Children inspiring children.
A not-for-profit organisation, Cook School was founded by mum and cookbook author Amanda Grant and her husband Kristian in 2019. Its focus is in equipping Britain’s young people — primarily in underprivileged communities via partnerships with state schools — with the skills, knowledge and confidence to cook meals at home that are delicious, affordable and healthy.
Cook School, as a social enterprise, began by hosting in-person cooking classes with primary schools across the UK. During the course of an afternoon, up to 200 students learn how to cook a simple, yet nutritious, meat-free meal from scratch: to date, more than 120,000 students have enjoyed a hands-on class. Taught by the Cook School team, supported by volunteers, the aim is to engage children in the act of cooking, equipping each with recipe cards to easily recreate that dish at home.
Ingredients and equipment lists are purposefully straightforward: each is designed with a consideration for what each child will have ready access to at home. Every recipe feeds four: dishes generally cost around £1 per head.
“We want children to be empowered through our learning,” says Amanda. “We’re trying to help them understand that food comes from all different countries, that there are lots of different cultures and different ways of cooking. But everything has an absolute focus on accessibility at all times.”
The success of the in-person classes — and the desire to reach more children — led to the development of the Cook School digital curriculum. This 10-week course, which is given to state schools free of charge, is a video series hosted by a child cook. In class, children learn how to cook from another child, which Cook School has found boosts engagement. Dishes include curried vegetable samosas, which are made using tortilla wraps instead of pastry; leftover pita pizza, and lasagne. It is currently taught in over 200 schools across the UK.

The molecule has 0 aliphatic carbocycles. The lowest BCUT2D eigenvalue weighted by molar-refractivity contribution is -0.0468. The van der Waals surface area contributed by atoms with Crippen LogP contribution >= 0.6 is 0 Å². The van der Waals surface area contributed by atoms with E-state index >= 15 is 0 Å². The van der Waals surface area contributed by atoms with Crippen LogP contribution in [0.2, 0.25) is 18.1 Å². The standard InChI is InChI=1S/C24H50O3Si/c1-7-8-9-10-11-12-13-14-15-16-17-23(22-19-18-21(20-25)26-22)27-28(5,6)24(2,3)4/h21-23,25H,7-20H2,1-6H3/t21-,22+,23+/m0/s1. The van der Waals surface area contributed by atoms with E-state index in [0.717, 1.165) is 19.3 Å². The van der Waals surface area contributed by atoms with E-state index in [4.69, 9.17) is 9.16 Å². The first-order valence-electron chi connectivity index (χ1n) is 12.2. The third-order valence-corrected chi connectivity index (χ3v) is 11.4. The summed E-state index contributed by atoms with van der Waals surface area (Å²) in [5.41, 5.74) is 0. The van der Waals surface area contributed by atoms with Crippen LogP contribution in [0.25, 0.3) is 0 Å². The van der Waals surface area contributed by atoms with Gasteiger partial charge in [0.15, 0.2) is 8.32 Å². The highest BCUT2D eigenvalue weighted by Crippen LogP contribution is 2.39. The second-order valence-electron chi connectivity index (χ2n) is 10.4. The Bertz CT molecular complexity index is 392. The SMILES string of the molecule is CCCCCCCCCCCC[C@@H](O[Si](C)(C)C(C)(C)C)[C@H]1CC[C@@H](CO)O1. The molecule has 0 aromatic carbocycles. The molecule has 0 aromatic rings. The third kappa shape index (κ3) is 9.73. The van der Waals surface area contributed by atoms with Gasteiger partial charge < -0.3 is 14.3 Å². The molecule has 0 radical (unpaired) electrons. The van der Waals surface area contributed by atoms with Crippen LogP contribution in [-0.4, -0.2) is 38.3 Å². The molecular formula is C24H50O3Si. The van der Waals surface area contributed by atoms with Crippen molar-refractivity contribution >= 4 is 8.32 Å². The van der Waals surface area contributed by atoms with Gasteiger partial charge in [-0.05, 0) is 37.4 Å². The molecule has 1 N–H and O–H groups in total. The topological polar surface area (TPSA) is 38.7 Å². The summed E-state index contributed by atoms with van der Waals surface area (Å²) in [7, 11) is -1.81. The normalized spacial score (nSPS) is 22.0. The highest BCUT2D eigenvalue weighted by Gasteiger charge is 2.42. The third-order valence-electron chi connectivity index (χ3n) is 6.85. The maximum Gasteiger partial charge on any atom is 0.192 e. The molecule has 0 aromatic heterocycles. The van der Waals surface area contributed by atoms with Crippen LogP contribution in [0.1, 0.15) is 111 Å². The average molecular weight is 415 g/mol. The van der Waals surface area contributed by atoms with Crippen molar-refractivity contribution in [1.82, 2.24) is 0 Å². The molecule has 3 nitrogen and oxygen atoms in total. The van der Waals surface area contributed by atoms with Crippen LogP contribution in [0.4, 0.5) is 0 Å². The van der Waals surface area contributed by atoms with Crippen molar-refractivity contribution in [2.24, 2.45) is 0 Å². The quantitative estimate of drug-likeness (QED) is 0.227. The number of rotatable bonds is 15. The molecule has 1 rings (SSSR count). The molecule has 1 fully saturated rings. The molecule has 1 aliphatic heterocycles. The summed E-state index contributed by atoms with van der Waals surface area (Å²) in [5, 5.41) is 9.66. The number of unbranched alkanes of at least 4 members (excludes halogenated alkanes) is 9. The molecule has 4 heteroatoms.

“We’re encouraging students to see food differently, and make a meal using what’s left in the store cupboard,” says Kristian. “We’re teaching cooking, but we’re also teaching sustainability. We understand what the poverty line is. We want to give kids the tools to create using what’s available. Everything is done to ensure those with the lowest means can still carry out our recipes.”
Partnerships with key sponsors is critical to Cook School’s success.
To date, it has been supported by the Linda McCartney Foods, World Cancer Research Fund and Electrolux Food Foundation in providing funding, food and equipment.
Adjacent to its work with underprivileged communities, Cook School is also a purposeful brand. It operates a Cook School storefront, in Lewes, East Sussex, which sells artisanal, at-home wares, and at-home recipe kits. Priced from £15, all profits from these boxes, which include ingredients, are donated to the state school programme.